The Historiography of Philosophy by Michael Frede (review).Claude Panaccio - 2024 - Journal of the History of Philosophy 62 (2):317-318.
    In lieu of an abstract, here is a brief excerpt of the content:Reviewed by:The Historiography of Philosophy by Michael FredeClaude PanaccioMichael Frede. The Historiography of Philosophy. Edited by Katerina Ierodiakonou, with a postface by Jonathan Barnes. Oxford: Oxford University Press, 2022. Pp. 256. Hardback, $80.00.From the 1970s until his tragic death in 2007, Michael Frede was one of the most prominent scholars in ancient Greek philosophy, with landmark contributions to the study of Aristotle and of Hellenistic thought in particular. This (...)
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  29.  8
    Practical Necessity, Freedom, and History: From Hobbes to Marx by David James (review).Meghan Robison - 2024 - Journal of the History of Philosophy 62 (2):329-330.
    In lieu of an abstract, here is a brief excerpt of the content:Reviewed by:Practical Necessity, Freedom, and History: From Hobbes to Marx by David JamesMeghan RobisonDavid James. Practical Necessity, Freedom, and History: From Hobbes to Marx. Oxford: Oxford University Press, 2021. Pp. 256. Hardback, $70.00.In his newest monograph, David James offers an elaborate, well-wrought reflection on human freedom and its limits by considering five canonical modern philosophers: Hobbes, Rousseau, Kant, Hegel, and Marx. Judging from the table of contents, the book (...)
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  30.  10
    Harm to What Others? J. S. Mill's Ambivalence Regarding Third-Party Harm.Ben Saunders - 2024 - Journal of the History of Philosophy 62 (2):263-287.
    John Stuart Mill's harm principle holds that an individual's freedom can only be restricted to prevent harm to others. However, there is an important ambiguity between a strong version, which limits legitimate interference to self-defense and therefore prohibits society from protecting third parties (those who are not its members), and a narrow version, which grants any society universal jurisdiction to prevent nonconsensual harms, no matter who is harmed. Mill sometimes appeals to the strong harm principle to preclude interference, but elsewhere (...)
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  31.  5
    The Philosophers and the Bible: The Debate on Sacred Scripture in Early Modern Thought ed. by Antonella Del Prete, Anna Lisa Schino, and Pina Totaro (review).Piet Steenbakkers - 2024 - Journal of the History of Philosophy 62 (2):325-327.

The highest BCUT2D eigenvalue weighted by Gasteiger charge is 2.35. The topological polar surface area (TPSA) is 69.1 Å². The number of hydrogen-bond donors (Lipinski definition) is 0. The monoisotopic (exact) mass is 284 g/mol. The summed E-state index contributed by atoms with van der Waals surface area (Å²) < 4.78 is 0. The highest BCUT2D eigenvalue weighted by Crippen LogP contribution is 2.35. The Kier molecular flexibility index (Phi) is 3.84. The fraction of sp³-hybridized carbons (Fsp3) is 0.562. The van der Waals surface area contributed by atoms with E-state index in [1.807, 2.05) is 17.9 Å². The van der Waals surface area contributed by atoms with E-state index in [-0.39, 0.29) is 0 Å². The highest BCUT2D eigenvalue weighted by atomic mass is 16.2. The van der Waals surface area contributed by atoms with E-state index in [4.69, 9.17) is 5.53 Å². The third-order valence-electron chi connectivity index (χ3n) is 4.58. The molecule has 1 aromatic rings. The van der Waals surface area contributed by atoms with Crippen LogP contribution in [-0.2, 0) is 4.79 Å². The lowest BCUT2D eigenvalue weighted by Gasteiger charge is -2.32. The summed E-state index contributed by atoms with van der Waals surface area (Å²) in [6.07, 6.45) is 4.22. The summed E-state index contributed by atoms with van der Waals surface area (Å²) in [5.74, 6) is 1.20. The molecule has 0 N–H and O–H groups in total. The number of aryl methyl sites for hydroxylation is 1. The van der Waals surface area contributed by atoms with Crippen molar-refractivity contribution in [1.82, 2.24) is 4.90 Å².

In lieu of an abstract, here is a brief excerpt of the content:Reviewed by:The Philosophers and the Bible: The Debate on Sacred Scripture in Early Modern Thought ed. by Antonella Del Prete, Anna Lisa Schino, and Pina TotaroPiet SteenbakkersAntonella Del Prete, Anna Lisa Schino, and Pina Totaro, editors. The Philosophers and the Bible: The Debate on Sacred Scripture in Early Modern Thought. Brill's Studies in Intellectual History 333. Leiden: Brill, 2022. Pp. xiv + 303. Hardback, €135.16.This volume has its origins (...)
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  32.  14
    Environmental Determinism in Aristotle.Jorge Torres - 2024 - Journal of the History of Philosophy 62 (2):169-193.
    The present article reassesses Aristotle's views on the relationship between ethical character and the natural environment. The standard reading, to the effect that Aristotle endorsed environmental determinism, is rejected. The discussion invites a more careful examination of Aristotelian texts commonly adduced to support the orthodox reading, while also providing a clear account of what environmental determinism is. I argue that the textual evidence presented by defenders of the standard reading does not match that account. All in all, I conclude, we (...)
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  33.  31
    The Power of Courage in Plato's Republic.Merrick Anderson - 2024 - Journal of the History of Philosophy 62 (1):1-23.
    Abstractabstract:This paper offers a new interpretation of courage in Plato's Republic. Despite the attention that this dialogue has received in the past, scholars have been disinclined to explore the metaphysics of the virtues. I argue that courage is, by its very nature, a δύναμις of the sort described in book 5. In particular, I argue that courage is the power over reason's correct practical deliberations about what one ought to do and that it accomplishes the preservation of these deliberations in (...)
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  34.  18
    Women and Philosophy in Eighteenth-Century Germany ed. by Corey W. Dyck (review).Julia Borcherding - 2024 - Journal of the History of Philosophy 62 (1):154-157.
    In lieu of an abstract, here is a brief excerpt of the content:Reviewed by:Women and Philosophy in Eighteenth-Century Germany ed. by Corey W. DyckJulia BorcherdingCorey W. Dyck, editor. Women and Philosophy in Eighteenth-Century Germany. Oxford: Oxford University Press, 2021. Pp. 272. Hardback, $85.00.In more ways than one, this volume constitutes an important contribution to ongoing efforts to reconfigure and enrich our existing philosophical canon and to question the narratives that have led to its current shape. To start, while there is (...)